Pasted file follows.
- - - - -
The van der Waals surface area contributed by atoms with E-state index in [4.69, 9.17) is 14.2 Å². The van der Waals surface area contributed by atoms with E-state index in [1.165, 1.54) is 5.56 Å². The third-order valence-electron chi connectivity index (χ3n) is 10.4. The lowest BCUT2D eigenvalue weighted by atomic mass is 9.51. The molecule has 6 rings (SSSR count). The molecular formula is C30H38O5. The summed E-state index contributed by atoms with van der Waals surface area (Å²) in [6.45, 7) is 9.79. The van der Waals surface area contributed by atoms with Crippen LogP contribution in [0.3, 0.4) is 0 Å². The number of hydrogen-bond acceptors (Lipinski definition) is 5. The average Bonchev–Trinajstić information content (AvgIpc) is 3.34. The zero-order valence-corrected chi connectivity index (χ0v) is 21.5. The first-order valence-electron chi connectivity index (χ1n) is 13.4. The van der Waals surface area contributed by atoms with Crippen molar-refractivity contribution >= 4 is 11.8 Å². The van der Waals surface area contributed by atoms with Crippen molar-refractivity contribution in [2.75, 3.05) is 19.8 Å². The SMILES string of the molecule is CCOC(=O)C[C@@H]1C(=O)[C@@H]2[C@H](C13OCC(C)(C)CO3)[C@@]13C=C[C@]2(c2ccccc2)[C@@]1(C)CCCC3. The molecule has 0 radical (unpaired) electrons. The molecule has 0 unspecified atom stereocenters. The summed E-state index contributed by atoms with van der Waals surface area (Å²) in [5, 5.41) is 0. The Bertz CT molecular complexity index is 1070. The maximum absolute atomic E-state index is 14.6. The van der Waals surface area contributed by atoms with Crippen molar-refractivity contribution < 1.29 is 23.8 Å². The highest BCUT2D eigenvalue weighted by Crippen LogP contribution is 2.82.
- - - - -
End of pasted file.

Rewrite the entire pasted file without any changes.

The van der Waals surface area contributed by atoms with E-state index in [4.69, 9.17) is 14.2 Å². The van der Waals surface area contributed by atoms with E-state index in [1.165, 1.54) is 5.56 Å². The third-order valence-electron chi connectivity index (χ3n) is 10.4. The lowest BCUT2D eigenvalue weighted by atomic mass is 9.51. The molecule has 6 rings (SSSR count). The molecular formula is C30H38O5. The summed E-state index contributed by atoms with van der Waals surface area (Å²) in [6.45, 7) is 9.79. The van der Waals surface area contributed by atoms with Crippen LogP contribution in [0.3, 0.4) is 0 Å². The number of hydrogen-bond acceptors (Lipinski definition) is 5. The average Bonchev–Trinajstić information content (AvgIpc) is 3.34. The zero-order valence-corrected chi connectivity index (χ0v) is 21.5. The first-order valence-electron chi connectivity index (χ1n) is 13.4. The van der Waals surface area contributed by atoms with Crippen molar-refractivity contribution >= 4 is 11.8 Å². The van der Waals surface area contributed by atoms with Crippen molar-refractivity contribution in [2.75, 3.05) is 19.8 Å². The SMILES string of the molecule is CCOC(=O)C[C@@H]1C(=O)[C@@H]2[C@H](C13OCC(C)(C)CO3)[C@@]13C=C[C@]2(c2ccccc2)[C@@]1(C)CCCC3. The molecule has 0 radical (unpaired) electrons. The molecule has 0 unspecified atom stereocenters. The summed E-state index contributed by atoms with van der Waals surface area (Å²) in [5, 5.41) is 0. The Bertz CT molecular complexity index is 1070. The maximum absolute atomic E-state index is 14.6. The van der Waals surface area contributed by atoms with Crippen molar-refractivity contribution < 1.29 is 23.8 Å². The highest BCUT2D eigenvalue weighted by Crippen LogP contribution is 2.82.